A Cape Cod woman is suing the National Enquirer, claiming that two stories it published about a supposed "love child" with Senator Ted Kennedy were untrue. In the suit, filed Tuesday in US District Court, Caroline Bilodeau-Allen of East Sandwich says that "virtually every critical fact which [the Enquirer] reported is false and defamatory."
The Enquirer published two stories early last year - on Jan. 30 and Feb. 6 - alleging that Kennedy and Bilodeau-Allen began dating in 1983, before Kennedy's divorce from his wife, Joan, was finalized, and that Bilodeau became pregnant in 1984. (Bilodeau-Allen was unmarried at the time and is referred to as Bilodeau in the stories.)
The tabloid further alleged that the senator, then in his early 50s, begged Bilodeau, who was in her early 20s, to have an abortion. The Enquirer also claimed that he gave her expensive gifts, including a black Mustang convertible, a purebred Shar-Pei, and $15,000 cash in exchange for her silence.
"From the opening paragraph of the [first] article forward, the article suggests, both directly and through innuendo, that Mrs. Bilodeau-Allen gave birth to Senator Kennedy's 'love child,' that the child was unwanted and that she was 'paid off' to 'cover up' 'the scandal.' Each and every one of the factual statements is false and each is defamatory," the plaintiff's attorney David Rich states in the lawsuit.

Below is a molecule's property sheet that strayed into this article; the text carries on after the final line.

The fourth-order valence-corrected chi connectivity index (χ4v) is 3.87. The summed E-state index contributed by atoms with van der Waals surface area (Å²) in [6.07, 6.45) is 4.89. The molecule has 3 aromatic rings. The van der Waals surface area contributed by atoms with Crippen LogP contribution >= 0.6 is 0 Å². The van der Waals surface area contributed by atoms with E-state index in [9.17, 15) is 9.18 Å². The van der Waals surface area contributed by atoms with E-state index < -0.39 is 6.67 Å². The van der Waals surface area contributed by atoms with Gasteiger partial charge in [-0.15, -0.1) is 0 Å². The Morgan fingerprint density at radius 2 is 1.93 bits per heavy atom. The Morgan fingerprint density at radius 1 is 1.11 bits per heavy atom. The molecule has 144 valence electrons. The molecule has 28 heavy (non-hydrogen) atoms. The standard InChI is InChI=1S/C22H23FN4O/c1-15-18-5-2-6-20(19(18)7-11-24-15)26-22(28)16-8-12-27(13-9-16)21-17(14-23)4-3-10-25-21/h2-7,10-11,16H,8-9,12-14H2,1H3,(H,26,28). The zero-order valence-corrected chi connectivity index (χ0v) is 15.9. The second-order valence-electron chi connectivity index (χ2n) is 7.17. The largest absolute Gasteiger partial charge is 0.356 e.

"[The Enquirer] contends that Mrs. Bilodeau-Allen took a bribe to engage in a 'cover-up' to protect Senator Kennedy," the lawsuit goes on. "[That] is tantamount to an allegation of fraud, which is false."
In the second story, the Enquirer alleged that Bilodeau-Allen's apartment was "ransacked and evidence of their relationship removed," and that she "feared for her life." Bilodeau-Allen insists neither claim is true.
Bilodeau-Allen's son Christopher, now a 22-year-old college student, is also a plaintiff in the suit, which names the Enquirer's corporate parent American Media and two of its reporters, Alan Butterfield and Richard Moriarty.
In an e-mail to the Globe yesterday, a lawyer for American Media said the tabloid stands by its reporting and gave the plaintiffs several opportunities to deny the story prior to publication.
"The articles were premised upon well-placed sources that were in a position to know the truth of the information they conveyed to the National Enquirer," wrote Michael Antonello, acting general counsel for American Media. "We intend to vigorously defend the lawsuit and we have every confidence that we will prevail at trial."
As a result of the stories, the suit claims, both Bilodeau-Allen and her son have had their reputations "ruined." Though he's not named as a defendant, the suit singles out radio host Howie Carr for "mocking Christopher for his 'love child' status" on his talk show. Both Bilodeau-Allen and Christopher are now on antidepressants and under the care of psychologists, according to the claim.
Attempts to reach Bilodeau-Allen were unsuccessful yesterday, and her attorney would only say that the lawsuit has "substantial merit."